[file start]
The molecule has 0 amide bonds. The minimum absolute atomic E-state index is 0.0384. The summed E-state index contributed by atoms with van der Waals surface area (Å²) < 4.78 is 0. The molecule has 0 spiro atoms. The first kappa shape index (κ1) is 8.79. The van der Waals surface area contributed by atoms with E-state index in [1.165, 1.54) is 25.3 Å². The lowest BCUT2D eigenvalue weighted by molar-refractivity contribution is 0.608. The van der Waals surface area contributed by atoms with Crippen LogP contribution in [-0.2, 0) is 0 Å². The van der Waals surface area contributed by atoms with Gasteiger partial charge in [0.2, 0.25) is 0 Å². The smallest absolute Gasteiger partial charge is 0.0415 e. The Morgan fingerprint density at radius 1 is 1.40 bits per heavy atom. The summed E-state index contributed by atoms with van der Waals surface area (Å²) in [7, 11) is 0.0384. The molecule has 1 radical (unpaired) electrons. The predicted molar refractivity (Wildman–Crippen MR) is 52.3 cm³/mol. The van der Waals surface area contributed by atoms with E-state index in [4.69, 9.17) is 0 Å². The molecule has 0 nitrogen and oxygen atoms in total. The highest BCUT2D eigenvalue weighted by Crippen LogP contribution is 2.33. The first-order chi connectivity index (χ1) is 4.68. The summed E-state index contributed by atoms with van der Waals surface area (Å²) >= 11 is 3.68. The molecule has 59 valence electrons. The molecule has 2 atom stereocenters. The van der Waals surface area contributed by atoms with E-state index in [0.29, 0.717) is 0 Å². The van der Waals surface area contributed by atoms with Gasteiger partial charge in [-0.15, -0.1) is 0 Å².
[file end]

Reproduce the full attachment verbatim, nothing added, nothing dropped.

The molecule has 0 amide bonds. The minimum absolute atomic E-state index is 0.0384. The summed E-state index contributed by atoms with van der Waals surface area (Å²) < 4.78 is 0. The molecule has 0 spiro atoms. The first kappa shape index (κ1) is 8.79. The van der Waals surface area contributed by atoms with E-state index in [1.165, 1.54) is 25.3 Å². The lowest BCUT2D eigenvalue weighted by molar-refractivity contribution is 0.608. The van der Waals surface area contributed by atoms with Crippen LogP contribution in [-0.2, 0) is 0 Å². The van der Waals surface area contributed by atoms with Gasteiger partial charge in [0.2, 0.25) is 0 Å². The smallest absolute Gasteiger partial charge is 0.0415 e. The Morgan fingerprint density at radius 1 is 1.40 bits per heavy atom. The summed E-state index contributed by atoms with van der Waals surface area (Å²) in [7, 11) is 0.0384. The molecule has 1 radical (unpaired) electrons. The predicted molar refractivity (Wildman–Crippen MR) is 52.3 cm³/mol. The van der Waals surface area contributed by atoms with E-state index in [4.69, 9.17) is 0 Å². The molecule has 0 nitrogen and oxygen atoms in total. The highest BCUT2D eigenvalue weighted by Crippen LogP contribution is 2.33. The first-order chi connectivity index (χ1) is 4.68. The summed E-state index contributed by atoms with van der Waals surface area (Å²) >= 11 is 3.68. The molecule has 59 valence electrons. The molecule has 2 atom stereocenters. The van der Waals surface area contributed by atoms with E-state index in [0.29, 0.717) is 0 Å². The van der Waals surface area contributed by atoms with Gasteiger partial charge in [-0.15, -0.1) is 0 Å².